“We also found numerous pieces of recent-model equipment at IHS headquarters, including 25 brand new computers—with a combined value of about $30,000—that were not issued to any employees and were collecting dust in a store room,” said GAO. “The lost or stolen property and waste we detected at IHS can be attributed to the agency’s weak internal control environment and its ineffective implementation of numerous property policies.”

The GAO discovered that some of the redundant IT equipment in IHS’s possession was old machinery that had not been gotten rid of. Other equipment, however, included multiple laptops assigned to individual employees who did not use them all.

“Approximately 10 pieces of IT equipment, on average, are issued for every one employee at IHS headquarters,” said the GAO report. “Although some of these may be older items that were not properly disposed, we did find that many employees, including administrative assistants, were assigned two computer monitors, a printer and scanner, a blackberry, subwoofer speakers, and multiple computer laptops in addition to their computer desktop. Many of these employees said they rarely used all of this equipment and some could not even remember the passwords for some of their multiple laptops.”

The 2008 GAO report said it could not determine the total number or dollar value of IHS property that was lost or stolen because HIS “did not consistently document lost or stolen property.”

The GAO did report, however, that IHS threw away $700,000 worth of equipment because it was “infested with bat dung.”

It also said that IHS staff in Nevada advertised a “yard sale” in which 17 computers and other items that worth $16,600 was to be given away for free.

In the 2009 follow up report, which investigated fiscal year 2008 and part of 2009, the GAO said it especially concentrated on tracking pieces of IT equipment “which are highly pilferable or can easily be converted to personal use.” Such items included laptops, desktop computers, digital cameras, and personal data assistants (PDA).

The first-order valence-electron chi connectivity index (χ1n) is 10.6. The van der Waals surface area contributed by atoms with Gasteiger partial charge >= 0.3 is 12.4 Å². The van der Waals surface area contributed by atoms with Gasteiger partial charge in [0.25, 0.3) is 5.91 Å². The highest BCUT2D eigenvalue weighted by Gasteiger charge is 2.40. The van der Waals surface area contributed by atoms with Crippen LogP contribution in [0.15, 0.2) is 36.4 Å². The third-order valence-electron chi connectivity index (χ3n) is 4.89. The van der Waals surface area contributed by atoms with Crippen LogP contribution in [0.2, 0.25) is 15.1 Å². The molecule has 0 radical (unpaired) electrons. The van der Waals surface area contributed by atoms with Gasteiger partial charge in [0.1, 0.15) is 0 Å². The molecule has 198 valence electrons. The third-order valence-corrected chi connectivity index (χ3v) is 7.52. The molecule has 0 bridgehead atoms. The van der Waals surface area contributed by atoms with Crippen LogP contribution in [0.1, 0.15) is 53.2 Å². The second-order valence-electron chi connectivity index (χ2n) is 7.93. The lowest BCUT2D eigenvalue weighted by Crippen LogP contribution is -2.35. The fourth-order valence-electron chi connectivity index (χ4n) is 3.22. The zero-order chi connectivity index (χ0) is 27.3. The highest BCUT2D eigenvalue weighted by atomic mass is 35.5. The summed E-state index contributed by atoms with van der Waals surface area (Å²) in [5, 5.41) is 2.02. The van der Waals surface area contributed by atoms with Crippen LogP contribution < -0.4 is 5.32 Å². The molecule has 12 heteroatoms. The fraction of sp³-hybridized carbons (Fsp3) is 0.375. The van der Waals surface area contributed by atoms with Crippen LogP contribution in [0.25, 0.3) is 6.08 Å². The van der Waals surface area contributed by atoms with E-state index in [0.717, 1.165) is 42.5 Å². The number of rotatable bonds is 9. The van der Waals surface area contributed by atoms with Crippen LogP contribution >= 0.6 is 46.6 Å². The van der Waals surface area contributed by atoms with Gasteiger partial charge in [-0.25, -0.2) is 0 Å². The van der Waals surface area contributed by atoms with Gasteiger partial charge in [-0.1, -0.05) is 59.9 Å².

In between the June 2008 GAO report detailing lost or stolen property from the IHS and the June 2009 GAO report detailing continuing losses of property, Congress passed and President Obama signed the $787 billion American Recovery and Reinvestment Act of 2009.

This law was particularly generous to the Indian Health Service, despite its reported mismanagement of property and IT equipment. It was especially generous in providing IHS with new funding for IT expenditures.

Page 57 of the final print of the law includes two specific earmarks for the Indian Health Service.

“For an additional amount for ‘Indian Health Services,’ for health information technology activities, $85,000,000,” says the first earmark, “Provided, That such funds may be used for both telehealth services development and related infrastructure requirements that are typically funded through the ‘Indian Health Facilities’ account: Provided further, That notwithstanding any other provision of law, health information technology funds provided within this title shall be allocated at the discretion of the Director of the Indian Health Service.”

The second earmark was for multiple activities including “the purchase of new equipment.”

“For an additional amount for ‘Indian Health Facilities,’ for facilities construction projects, deferred maintenance and improvement projects, the backlog of sanitation projects and the purchase of equipment, $415,000,000, of which $227,000,000 is provided within the health facilities construction activity for the completion of up to two facilities from the current priority list for which work has already been initiated,” says the second earmark.

Dr. Yvette Roubideaux, newly appointed director of the Indian Health Service, has not commented on the lost property reported by the GAO.  She has said, however, that she is optimistic about the $500 million increase in funding coming from the Recovery Act.

“These funds will help improve health care, create jobs and make our native communities stronger,” she in news release on May 15.

Neither Roubideaux nor the Indian Health Service returned phone calls from CNSNews.com in connection with the GAO report.

The Senate Select Committee on Indian Affairs, which has congressional jurisdiction for the program, also declined to comment about Indian Health Service funding.
But in a June press statement, Sen. Byron Dorgan (D-ND), chairman of the committee, made note of the GAO report.

“(The) report is evidence that the Indian Health Service has still not fixed these problems. The taxpayers deserve better,” Dorgan said.

Dorgan said he was looking to Roubidoux to clean up the agency.

“I hope she will give prompt attention to the need to protect IHS equipment that is so urgently required to provide health care to Native Americans,” Dorgan said in a news release.